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Old 29th November 2011, 17:28   #1
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Default Power / Energy required by the Starter motor

On the dos/don'ts of long term parking thread there has been some discussion on whether or not battery will be charged up in a reasonably short time.

I do know a few things about batteries, but not much about cars' electrical systems so here are a few questions:
  1. What is the average current draw of the starter motor if, for example, it is cranked for 5 seconds.
    1. I'm assuming in the first few hundred microseconds it will draw a lot more current than later, also I'm assuming that in "normal conditions" we don't have to crank 5 seconds to start the car.
  2. What is the typical cranking time on most cars - is there any car on which this exceeds 5 seconds when the car doesn't have a fault?
  3. How much o/p voltage must the alternator develop before battery can start charging again (i.e. charging circuits are on). I'm assuming this will be higher than the voltage at which alternator takes over vehicle's power supply from the battery (roughly battery terminal voltage + diode drop)
  4. Is there any limit on the charging current to be provided by battery charging regulator? How much is it?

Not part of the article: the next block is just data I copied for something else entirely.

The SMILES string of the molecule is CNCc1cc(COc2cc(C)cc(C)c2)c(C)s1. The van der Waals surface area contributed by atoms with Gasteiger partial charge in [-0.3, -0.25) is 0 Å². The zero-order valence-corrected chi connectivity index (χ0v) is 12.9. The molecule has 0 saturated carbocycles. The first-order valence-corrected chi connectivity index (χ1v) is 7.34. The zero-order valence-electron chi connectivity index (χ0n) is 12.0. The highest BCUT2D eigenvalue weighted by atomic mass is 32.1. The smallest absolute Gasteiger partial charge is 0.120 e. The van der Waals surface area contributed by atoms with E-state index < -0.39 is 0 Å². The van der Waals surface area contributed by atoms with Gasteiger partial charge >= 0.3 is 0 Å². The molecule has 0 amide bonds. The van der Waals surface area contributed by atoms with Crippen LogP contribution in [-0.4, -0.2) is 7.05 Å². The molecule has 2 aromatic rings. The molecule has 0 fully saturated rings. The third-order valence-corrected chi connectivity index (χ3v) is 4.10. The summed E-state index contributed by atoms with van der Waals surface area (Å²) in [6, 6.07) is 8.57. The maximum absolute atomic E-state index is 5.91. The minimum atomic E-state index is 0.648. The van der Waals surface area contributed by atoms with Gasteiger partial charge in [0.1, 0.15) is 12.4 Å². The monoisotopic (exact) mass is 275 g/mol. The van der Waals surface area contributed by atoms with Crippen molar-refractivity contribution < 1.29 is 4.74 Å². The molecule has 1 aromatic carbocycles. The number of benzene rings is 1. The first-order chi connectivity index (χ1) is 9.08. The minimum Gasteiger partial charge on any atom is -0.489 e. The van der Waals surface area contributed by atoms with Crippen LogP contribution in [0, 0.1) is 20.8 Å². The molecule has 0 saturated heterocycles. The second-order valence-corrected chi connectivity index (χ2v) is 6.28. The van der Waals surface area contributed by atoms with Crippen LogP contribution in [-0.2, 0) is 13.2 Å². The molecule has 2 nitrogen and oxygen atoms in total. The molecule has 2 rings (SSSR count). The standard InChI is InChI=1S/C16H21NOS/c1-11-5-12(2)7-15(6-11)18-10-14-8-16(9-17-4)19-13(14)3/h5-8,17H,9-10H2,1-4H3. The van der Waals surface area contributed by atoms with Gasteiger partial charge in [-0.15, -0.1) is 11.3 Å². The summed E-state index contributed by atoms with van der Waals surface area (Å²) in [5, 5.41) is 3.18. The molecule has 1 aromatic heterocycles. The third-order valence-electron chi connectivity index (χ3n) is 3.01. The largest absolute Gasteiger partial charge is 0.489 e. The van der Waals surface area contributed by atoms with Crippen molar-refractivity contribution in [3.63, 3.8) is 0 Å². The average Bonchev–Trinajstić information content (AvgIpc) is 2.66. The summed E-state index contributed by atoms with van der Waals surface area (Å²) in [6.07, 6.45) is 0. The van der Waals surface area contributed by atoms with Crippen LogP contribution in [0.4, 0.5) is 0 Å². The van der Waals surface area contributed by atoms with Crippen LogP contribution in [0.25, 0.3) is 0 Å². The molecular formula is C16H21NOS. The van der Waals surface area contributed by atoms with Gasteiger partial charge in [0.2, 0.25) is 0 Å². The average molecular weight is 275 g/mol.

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Old 29th November 2011, 18:09   #2
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Default Re: Power/Energy required by starter motor

Vina,
I am here again. . Here are some info that I have. They may not answer all your questions though.
Starter motor current depends on the vehicle we consider. For a 4 cylinder petrol engine of about 1200 cc, at a typical Indian ambient weather one can expect about 800 milli-seconds to reach 2/3 or idle rpm. 5 seconds is also practically possible on a Diesel engine that is not warm enough.
Yes, there is a limit on the charging current. A battery supplier recommends the same to the automotive OEM or the agency who is responsible for the development of charging system. "How much" depends again on the Ah rating of the battery. As a thumb rule 1.5C or 2C will be the maximum. One can find a DIN 44 battery being charged by a 60 or 70A alternator. One can open the hood and find Ah rating of the battery and the current rating of the alternator.
This in turn limits the maximum current output of the alternator. Alternators have a system called "Load controlled regulator". The function is to control the voltage as a function of current. At max current operation the alternator is controlled at minimum voltage. And at min current (most of the alternators) reach 14.4V. The pulley ratio for the alternator & crank pulleys is decided such that even at idle, the alternator cuts-in and charges the battery. The ratio is also limited by the max speed the alternator can be operated. For instance the Greaves Engines that drive the diesel powered 3 wheelers have a huge ratio, as these engines are low speed engines, still the battery has to be charged.
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Old 29th November 2011, 19:32   #3
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Default Re: Power/Energy required by starter motor

Quote:
Originally Posted by vina View Post